The complexities of the public cloud can intimidate IT teams as they try to figure out exactly which tools and strategies will benefit their company.
Microsoft, like the other major cloud providers, has a wide range of tools and services organizations can use to gain insights into their environments. But with so many options to choose from, successful Azure cloud management doesn't always seem feasible.
Review these five Azure cloud management tips to get more out of this Microsoft platform.
How to deploy Azure low-priority VMs
To cut costs, organizations can turn to Azure low-priority VMs, which make underutilized capacity available at a cheaper price than on-demand instances, though not without limitations. Azure's discounted VMs are designed for workloads that can handle disruptions, due to the fact they might not always be available. While low-priority VMs do offer considerable savings, IT teams should use them judiciously.
Explore the Azure low-priority VMs use cases to see how they can fit within your cloud strategy, and learn how this discount program compares to competitive offerings from AWS and Google.
Decipher how and when to utilize the Azure logging services
Logs are a major factor when it comes to successful cloud management. Azure users can access a variety of native logging services to maintain reliable and secure operations. These logging options can be broken down into three overarching types, as well as eight log categories. The granular data collected by Azure logs enables enterprises to monitor resources and helps identify potential system breaches.
Familiarize yourself with the available Azure options and get a better handle on the right logging strategy for your workloads.
Evaluate updates to Azure Cost Management post-Cloudyn acquisition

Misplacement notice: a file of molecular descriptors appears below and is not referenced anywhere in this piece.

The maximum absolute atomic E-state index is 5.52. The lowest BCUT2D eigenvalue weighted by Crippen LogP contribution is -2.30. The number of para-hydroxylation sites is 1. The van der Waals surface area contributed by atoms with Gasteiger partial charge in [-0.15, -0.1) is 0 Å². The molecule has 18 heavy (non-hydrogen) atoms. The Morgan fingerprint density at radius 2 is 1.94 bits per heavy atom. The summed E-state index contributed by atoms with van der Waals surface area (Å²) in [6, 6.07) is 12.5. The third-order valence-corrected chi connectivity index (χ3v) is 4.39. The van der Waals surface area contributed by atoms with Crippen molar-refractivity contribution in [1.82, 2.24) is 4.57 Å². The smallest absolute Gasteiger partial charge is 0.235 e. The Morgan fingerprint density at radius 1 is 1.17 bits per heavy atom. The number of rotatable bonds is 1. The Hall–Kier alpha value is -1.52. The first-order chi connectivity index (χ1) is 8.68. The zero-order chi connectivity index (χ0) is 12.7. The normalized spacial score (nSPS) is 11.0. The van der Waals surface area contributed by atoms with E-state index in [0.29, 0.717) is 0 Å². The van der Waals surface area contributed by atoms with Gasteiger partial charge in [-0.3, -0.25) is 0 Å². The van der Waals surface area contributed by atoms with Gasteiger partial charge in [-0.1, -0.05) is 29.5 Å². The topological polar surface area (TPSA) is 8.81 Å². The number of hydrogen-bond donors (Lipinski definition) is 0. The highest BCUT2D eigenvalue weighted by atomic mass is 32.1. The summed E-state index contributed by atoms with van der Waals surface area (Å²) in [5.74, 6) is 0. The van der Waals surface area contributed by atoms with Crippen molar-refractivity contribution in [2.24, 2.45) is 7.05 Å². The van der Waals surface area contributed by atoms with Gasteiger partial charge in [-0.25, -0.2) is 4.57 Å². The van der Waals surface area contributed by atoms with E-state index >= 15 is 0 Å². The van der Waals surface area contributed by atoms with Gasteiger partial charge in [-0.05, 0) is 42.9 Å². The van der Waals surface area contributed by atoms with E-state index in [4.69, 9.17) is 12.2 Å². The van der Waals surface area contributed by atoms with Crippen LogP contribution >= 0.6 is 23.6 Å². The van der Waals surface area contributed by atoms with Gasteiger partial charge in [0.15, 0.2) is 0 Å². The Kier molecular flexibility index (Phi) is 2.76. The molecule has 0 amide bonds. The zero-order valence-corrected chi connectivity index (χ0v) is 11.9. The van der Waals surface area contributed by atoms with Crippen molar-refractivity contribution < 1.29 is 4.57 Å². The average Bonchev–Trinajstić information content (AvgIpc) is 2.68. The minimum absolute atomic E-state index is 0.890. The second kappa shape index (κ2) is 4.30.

Microsoft has made major improvements to Azure Cost Management since it acquired Cloudyn and integrated it into its cloud platform. However, there are still some notable kinks relating to the acquisition that Microsoft is working to address -- especially when it comes to the Cloudyn portal and access to multiple clouds. For example, it remains to be seen if this service will continue to be cloud agnostic or if Azure will have a preferred status when it comes to features and integration.
Review the questions that still need to be answered, as well as the notable upgrades to this cost management service, so you can implement a successful Azure cloud management strategy.
Explore Azure interface options for cloud developers
With so many cloud interface options to choose from, it can be difficult to pick the best ones to fit your enterprise's specific needs. Azure provides multiple interface options -- such as Azure Cloud Shell and the Azure portal -- to aid development, deployment and management. On top of the different interface options, users also have to decide the best way to interact with Azure, whether that's PowerShell or its platform-agnostic command-line interface tools.
Evaluate your interface options and determine which one best fits your company's workloads.
Microsoft Azure AD complements Active Directory
Azure Active Directory (Azure AD), Azure's identity and access management service, offers sign-in capabilities and access to a variety of resources. While most IT shops are familiar with the company's on-premises model, Active Directory, Azure AD is not a carbon copy nor is it a competitor. Instead, these two services should be used together, extending Active Directory's capabilities to the cloud.
Get to know the differences between the two services and learn how to utilize both to get the most out of Azure.